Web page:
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Victoria II Preview

Victoria II is looking like a game with incredible scope. It’s Paradox Interactive’s follow-up to 2003’s Victoria: Under The Sun; one of the most complex releases from a company whose entire catalogue starts at “tricky strategy game” and ends with “beard-strokingly bamboozling strategy behemoth.”

So niche are these titles, that Paradox’s own CEO (Fredrik Wester) once posted on the company’s official forums “I think [Victoria II] never will see profit (reason is simple Vic1 was a terrible launch) … I am shaving my head if this project ever sees profit.” Wester has since commented that “the game is coming along very well” and fulfilled his portion of the bet early in support for the team, but it’s a telling example of how Victoria II is perceived as a tough sell.
Think of it as a football management simulator. Except rather than taking the reins at Hamilton Academical, you’re taking the reign of 19th century Prussia – or one of more than two hundred other Victorian-era countries. Your steady hand will be the one guiding the nation through 1835 to the outbreak of World War Two.

Just as football management games are about directing the conditions and overall framework around your players rather than simply telling a midfielder “score some goals please,” so nations in Victoria cannot merely be bent to your whims with the click of a button. If the government is hard line conservative, it won’t be possible to instruct them to pass any social reform. But what it is possible to do is things like fund the education of the populace and attempt to engineer upward mobility through budgetary manipulation. Through tweaking and massaging (not to mention simply waiting,) it’s possible to steer a country in a desired direction.

Waiting is actually an important mechanic of the game, giving it something of a different feel from other strategy games (indeed, games in general.) Important decisions are largely made while the game is paused, before allowing time to pass once more and then re-pausing after a few days or months to see what effect your meddling has had. The 19th century was a period of massive change around the globe, and the overall Euro-centric aim of Victoria II is to successfully industrialise a nation and safely navigate it through a changing world. Research in the areas such as war, economics, culture and philosophy will raise the prestige of the nation and open up more options for expansion. Watch the world pass by too much, and your country may fall behind.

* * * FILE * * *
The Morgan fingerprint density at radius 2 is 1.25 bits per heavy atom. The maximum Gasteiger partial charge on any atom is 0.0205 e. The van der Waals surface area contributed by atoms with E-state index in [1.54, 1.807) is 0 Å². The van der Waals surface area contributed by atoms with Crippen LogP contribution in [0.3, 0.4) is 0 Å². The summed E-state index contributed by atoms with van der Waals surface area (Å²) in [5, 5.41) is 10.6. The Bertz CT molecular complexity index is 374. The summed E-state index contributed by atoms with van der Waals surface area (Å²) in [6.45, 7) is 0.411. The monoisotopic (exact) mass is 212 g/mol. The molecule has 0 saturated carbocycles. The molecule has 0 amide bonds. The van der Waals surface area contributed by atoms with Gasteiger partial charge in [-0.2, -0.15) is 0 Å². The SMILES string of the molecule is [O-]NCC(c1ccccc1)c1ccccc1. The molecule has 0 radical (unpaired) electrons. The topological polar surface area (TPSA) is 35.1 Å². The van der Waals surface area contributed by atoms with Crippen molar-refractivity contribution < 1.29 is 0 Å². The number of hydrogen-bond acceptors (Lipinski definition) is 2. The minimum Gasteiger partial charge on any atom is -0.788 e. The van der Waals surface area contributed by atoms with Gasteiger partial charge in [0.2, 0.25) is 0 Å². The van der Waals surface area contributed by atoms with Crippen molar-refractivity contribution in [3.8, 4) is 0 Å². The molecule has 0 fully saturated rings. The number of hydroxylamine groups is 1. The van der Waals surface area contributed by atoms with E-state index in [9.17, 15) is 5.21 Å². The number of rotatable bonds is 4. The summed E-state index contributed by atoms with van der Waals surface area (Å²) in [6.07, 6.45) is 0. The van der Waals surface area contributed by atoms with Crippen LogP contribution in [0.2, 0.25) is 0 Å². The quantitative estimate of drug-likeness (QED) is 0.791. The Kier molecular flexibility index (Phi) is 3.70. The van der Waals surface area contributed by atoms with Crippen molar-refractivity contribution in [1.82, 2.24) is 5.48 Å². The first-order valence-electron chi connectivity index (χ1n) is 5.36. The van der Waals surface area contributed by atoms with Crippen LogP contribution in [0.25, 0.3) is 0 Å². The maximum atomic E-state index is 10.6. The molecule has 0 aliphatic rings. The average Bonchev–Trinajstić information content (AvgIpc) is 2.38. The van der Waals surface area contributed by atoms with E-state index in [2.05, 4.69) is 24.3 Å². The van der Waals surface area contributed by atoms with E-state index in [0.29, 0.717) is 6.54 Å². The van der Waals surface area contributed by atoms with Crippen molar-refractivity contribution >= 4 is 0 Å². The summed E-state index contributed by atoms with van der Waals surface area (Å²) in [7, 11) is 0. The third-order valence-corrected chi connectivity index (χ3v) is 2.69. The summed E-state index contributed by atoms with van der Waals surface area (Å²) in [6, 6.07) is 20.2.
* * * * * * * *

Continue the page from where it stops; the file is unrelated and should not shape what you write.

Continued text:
An absolute multitude of pie-charts and statistics give breakdowns of population by factors such as class, religion, job, ideology and it can be a little daunting if you attempt to absorb it all at once. Likewise, common and world markets are simulated in full with a whole host of different goods and products. However, micro-management of the population is not necessary, as the overall guidance provided in other areas is what will ultimately dictate the numbers shown in the tables. Thankfully, trade can also be set to AI-controlled, and messed around with only when it seems wise to stockpile certain goods (prior to a war, for example.)

As things stand, the title appears to offer a variety of play-styles to strategy fans with different goals (be they domination through trade, war or simply ideas.) Influencing this is the system of ‘Great’ and ‘Secondary’ powers. Playing as one of the eight Great Powers of the age is an invitation to the big leagues. You’ll be opting to maintain and expand an empire, exert political influence on a global scale and generally take on a lot of responsibility. In contrast, playing as a Secondary (or even smaller) power presents an entirely different game – one in which the goal may be to reach Great Power status, or simply to entrench yourself as a vital cog in the imperial machinations of others.

Whichever path is chosen, war and diplomacy will play crucial roles. Diplomacy points (gathered over time) can be spent on buttering up larger nations, attempting to peacefully absorb smaller nations into a sphere of influence or arranging military access to certain lands. If talking doesn’t work, there’s always a military option of course – though wars are costly, both in terms of hard cash and national opinion. When war is declared, a stated war aim must be chosen (such as reclaiming lost land, and soforth) and if this aim is not met then there will be political ramifications.

Another way to spread your empire across the globe is through colonialism; though here the preview build of Victoria II seems to deviate from historical accuracy and instead opts for flippant simplicity. Colonising a nation is a simple matter of moving troops into an unclaimed province, selecting a ‘colonise’ option, then settling down for a wait. That the indigenous population simply gives up without a fight and automatically accepts glorious European civilisation with (apparently) minimal post-colonial repercussions is rather absurd. I’m hopeful that this system will be more complex for the final release.

This is just an overview of an extremely time-demanding game after a few days (real, not in-game) play. The tutorials alone (which offer basic, intermediate and advanced versions of each segment) take over an hour to play through and longer still to understand. My review, coming later in the month, will be able to go more in-depth with these mechanics and afford me more time to put them properly to the test.

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